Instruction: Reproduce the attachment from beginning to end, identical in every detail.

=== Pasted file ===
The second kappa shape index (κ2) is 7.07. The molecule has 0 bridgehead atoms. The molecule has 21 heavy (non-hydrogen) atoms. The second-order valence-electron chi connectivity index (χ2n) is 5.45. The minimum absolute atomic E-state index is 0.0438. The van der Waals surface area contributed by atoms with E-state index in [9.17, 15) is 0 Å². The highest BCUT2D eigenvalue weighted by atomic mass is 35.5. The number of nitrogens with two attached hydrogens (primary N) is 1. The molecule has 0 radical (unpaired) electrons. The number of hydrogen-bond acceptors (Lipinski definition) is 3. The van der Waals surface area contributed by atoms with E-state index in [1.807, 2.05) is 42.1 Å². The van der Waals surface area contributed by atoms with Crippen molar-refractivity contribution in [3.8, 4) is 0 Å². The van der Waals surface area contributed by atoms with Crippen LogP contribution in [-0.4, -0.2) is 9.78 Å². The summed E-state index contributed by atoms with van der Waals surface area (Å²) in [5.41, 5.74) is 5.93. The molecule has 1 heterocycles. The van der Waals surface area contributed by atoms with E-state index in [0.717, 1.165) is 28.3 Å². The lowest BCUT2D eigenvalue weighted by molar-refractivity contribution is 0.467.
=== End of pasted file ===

The second kappa shape index (κ2) is 7.07. The molecule has 0 bridgehead atoms. The molecule has 21 heavy (non-hydrogen) atoms. The second-order valence-electron chi connectivity index (χ2n) is 5.45. The minimum absolute atomic E-state index is 0.0438. The van der Waals surface area contributed by atoms with E-state index in [9.17, 15) is 0 Å². The highest BCUT2D eigenvalue weighted by atomic mass is 35.5. The number of nitrogens with two attached hydrogens (primary N) is 1. The molecule has 0 radical (unpaired) electrons. The number of hydrogen-bond acceptors (Lipinski definition) is 3. The van der Waals surface area contributed by atoms with E-state index in [1.807, 2.05) is 42.1 Å². The van der Waals surface area contributed by atoms with Crippen molar-refractivity contribution in [3.8, 4) is 0 Å². The van der Waals surface area contributed by atoms with Crippen LogP contribution in [-0.4, -0.2) is 9.78 Å². The summed E-state index contributed by atoms with van der Waals surface area (Å²) in [5.41, 5.74) is 5.93. The molecule has 1 heterocycles. The van der Waals surface area contributed by atoms with E-state index in [0.717, 1.165) is 28.3 Å². The lowest BCUT2D eigenvalue weighted by molar-refractivity contribution is 0.467.